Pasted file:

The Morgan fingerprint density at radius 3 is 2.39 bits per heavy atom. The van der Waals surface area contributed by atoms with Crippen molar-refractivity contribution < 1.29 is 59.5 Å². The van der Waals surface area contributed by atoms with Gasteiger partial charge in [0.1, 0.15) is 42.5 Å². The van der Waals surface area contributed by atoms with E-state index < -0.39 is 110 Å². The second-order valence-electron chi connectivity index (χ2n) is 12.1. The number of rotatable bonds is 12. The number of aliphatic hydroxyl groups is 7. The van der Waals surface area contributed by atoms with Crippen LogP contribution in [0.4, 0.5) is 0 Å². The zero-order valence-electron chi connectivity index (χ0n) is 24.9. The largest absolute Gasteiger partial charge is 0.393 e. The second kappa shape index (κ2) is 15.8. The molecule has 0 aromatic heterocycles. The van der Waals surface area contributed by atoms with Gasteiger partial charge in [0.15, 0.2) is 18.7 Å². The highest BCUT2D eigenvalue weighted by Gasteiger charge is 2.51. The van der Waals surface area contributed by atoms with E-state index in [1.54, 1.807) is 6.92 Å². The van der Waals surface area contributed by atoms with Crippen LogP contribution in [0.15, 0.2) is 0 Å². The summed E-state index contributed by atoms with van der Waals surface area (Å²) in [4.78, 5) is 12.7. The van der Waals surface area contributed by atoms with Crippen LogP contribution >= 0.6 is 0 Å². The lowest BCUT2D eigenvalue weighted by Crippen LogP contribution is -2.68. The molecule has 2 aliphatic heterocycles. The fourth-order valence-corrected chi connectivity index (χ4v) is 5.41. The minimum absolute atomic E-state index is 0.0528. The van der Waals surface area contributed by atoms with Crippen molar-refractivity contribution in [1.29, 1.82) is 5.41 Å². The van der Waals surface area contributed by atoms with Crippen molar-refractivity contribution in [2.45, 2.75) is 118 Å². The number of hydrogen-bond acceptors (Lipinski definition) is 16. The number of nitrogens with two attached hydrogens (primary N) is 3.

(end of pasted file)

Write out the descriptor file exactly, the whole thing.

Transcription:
The Morgan fingerprint density at radius 3 is 2.39 bits per heavy atom. The van der Waals surface area contributed by atoms with Crippen molar-refractivity contribution < 1.29 is 59.5 Å². The van der Waals surface area contributed by atoms with Gasteiger partial charge in [0.1, 0.15) is 42.5 Å². The van der Waals surface area contributed by atoms with E-state index < -0.39 is 110 Å². The second-order valence-electron chi connectivity index (χ2n) is 12.1. The number of rotatable bonds is 12. The number of aliphatic hydroxyl groups is 7. The van der Waals surface area contributed by atoms with Crippen LogP contribution in [0.4, 0.5) is 0 Å². The zero-order valence-electron chi connectivity index (χ0n) is 24.9. The largest absolute Gasteiger partial charge is 0.393 e. The second kappa shape index (κ2) is 15.8. The molecule has 0 aromatic heterocycles. The van der Waals surface area contributed by atoms with Gasteiger partial charge in [0.15, 0.2) is 18.7 Å². The highest BCUT2D eigenvalue weighted by Gasteiger charge is 2.51. The van der Waals surface area contributed by atoms with E-state index in [1.54, 1.807) is 6.92 Å². The van der Waals surface area contributed by atoms with Crippen LogP contribution in [0.15, 0.2) is 0 Å². The summed E-state index contributed by atoms with van der Waals surface area (Å²) in [4.78, 5) is 12.7. The van der Waals surface area contributed by atoms with Crippen LogP contribution >= 0.6 is 0 Å². The lowest BCUT2D eigenvalue weighted by Crippen LogP contribution is -2.68. The molecule has 2 aliphatic heterocycles. The fourth-order valence-corrected chi connectivity index (χ4v) is 5.41. The minimum absolute atomic E-state index is 0.0528. The van der Waals surface area contributed by atoms with Crippen molar-refractivity contribution in [1.29, 1.82) is 5.41 Å². The van der Waals surface area contributed by atoms with Crippen molar-refractivity contribution in [2.45, 2.75) is 118 Å². The number of hydrogen-bond acceptors (Lipinski definition) is 16. The number of nitrogens with two attached hydrogens (primary N) is 3.